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First, in most IO operations the characteristics of the underlying storage hardware dominates the performance. A poorly-configured RAID5 array of twenty-nine S-L-O-W 5400 rpm SATA disks on a slow, memory-starved system using S/W RAID with mismatched block sizes and misaligned file systems is going to give you poor performance compared to a properly configured and aligned SSD RAID 1+0 on a high-performance controller despite any software tuning you might try.

But the only way mmap() can be significantly faster is if you read the same data more than once and the data you read doesn't get paged out between reads because of memory pressure.

Memory map steps:

  1. System call to create virtual mappings - very expensive
  2. Process accesses memory for the first time, causing a page fault - expensive (and may need to be repeated if paged out)
  3. Process actually reads the memory

If the process only does steps 2 and 3 once for each bit of data read, or the data gets dropped from memory because of memory pressure, mmap() is going to be slower.

read() steps:

  1. System call copies data from disk to page cache (may or may not page fault, data may already be in page cache causing this to be skipped)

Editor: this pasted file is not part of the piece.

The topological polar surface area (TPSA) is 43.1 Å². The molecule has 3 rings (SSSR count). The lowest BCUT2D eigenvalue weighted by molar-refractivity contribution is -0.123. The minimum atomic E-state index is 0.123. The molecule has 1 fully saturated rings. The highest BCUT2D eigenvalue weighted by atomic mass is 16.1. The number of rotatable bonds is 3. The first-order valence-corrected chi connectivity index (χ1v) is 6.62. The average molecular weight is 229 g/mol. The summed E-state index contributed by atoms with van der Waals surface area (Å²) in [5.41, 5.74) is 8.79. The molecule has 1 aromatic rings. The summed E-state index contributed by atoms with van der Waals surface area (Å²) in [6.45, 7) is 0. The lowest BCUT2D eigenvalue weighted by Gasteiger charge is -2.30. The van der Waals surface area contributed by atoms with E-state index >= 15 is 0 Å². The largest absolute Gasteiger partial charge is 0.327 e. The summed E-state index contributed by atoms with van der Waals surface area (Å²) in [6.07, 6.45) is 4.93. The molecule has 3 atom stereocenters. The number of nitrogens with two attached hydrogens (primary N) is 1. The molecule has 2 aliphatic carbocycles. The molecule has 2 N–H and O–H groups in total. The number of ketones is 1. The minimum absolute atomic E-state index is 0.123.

2. Data copied from page cache to process memory (may or may not page fault)

Memory mapping is only going to beat this performance-wise because of that extra copy from the page cache to process memory. But a mere copy of a page of memory (or less) has to be done multiple times to beat the cost of setting up the mapping - probably. How many times depends on your system. Memory bandwidth, how your entire system is being used, everything. For example, if the time used by the kernel's memory management to set up the mapping wouldn't have been used by any other process anyway, the cost of creating the mapping really isn't very high. Conversely, if you have a lot of processing on your system that involves a lot of virtual memory mapping creation/destruction (i.e., lots of short-lived processes) the impact of memory mapped IO might be significant.

Then there's read() using direct IO:

  1. System call to read from disk into process memory space. (may or may not cause a page fault)

Direct IO reads are pretty much impossible to beat performance-wise. But you have to really tune your IO patterns to your hardware to maximize performance.

Note that a process can pretty much control if reading data causes a page fault for the buffer the process is using to read.

So, is memory-mapped file access faster? Maybe it is, maybe it isn't.

It depends on your access pattern(s). Along with your hardware and everything else in your IO path(s).

If you're streaming a 30 GB video file on a machine with 4 GB of RAM, and you never go back and reread any of the data, memory-mapping the file is probably the worst way to read it.

Conversely, if you have a 100 MB lookup table for some data that you randomly access billions and billions of times in your processing and enough memory that the file never gets paged out, memory mapping will crush all other access methods.

One huge advantage of memory-mapped files

Memory mapping files has a huge advantage over other forms of IO: code simplicity. It's really hard to beat the simplicity of accessing a file as if it's in memory. And most times, the difference in performance between memory-mapping a file and doing discrete IO operations isn't all that much anyway.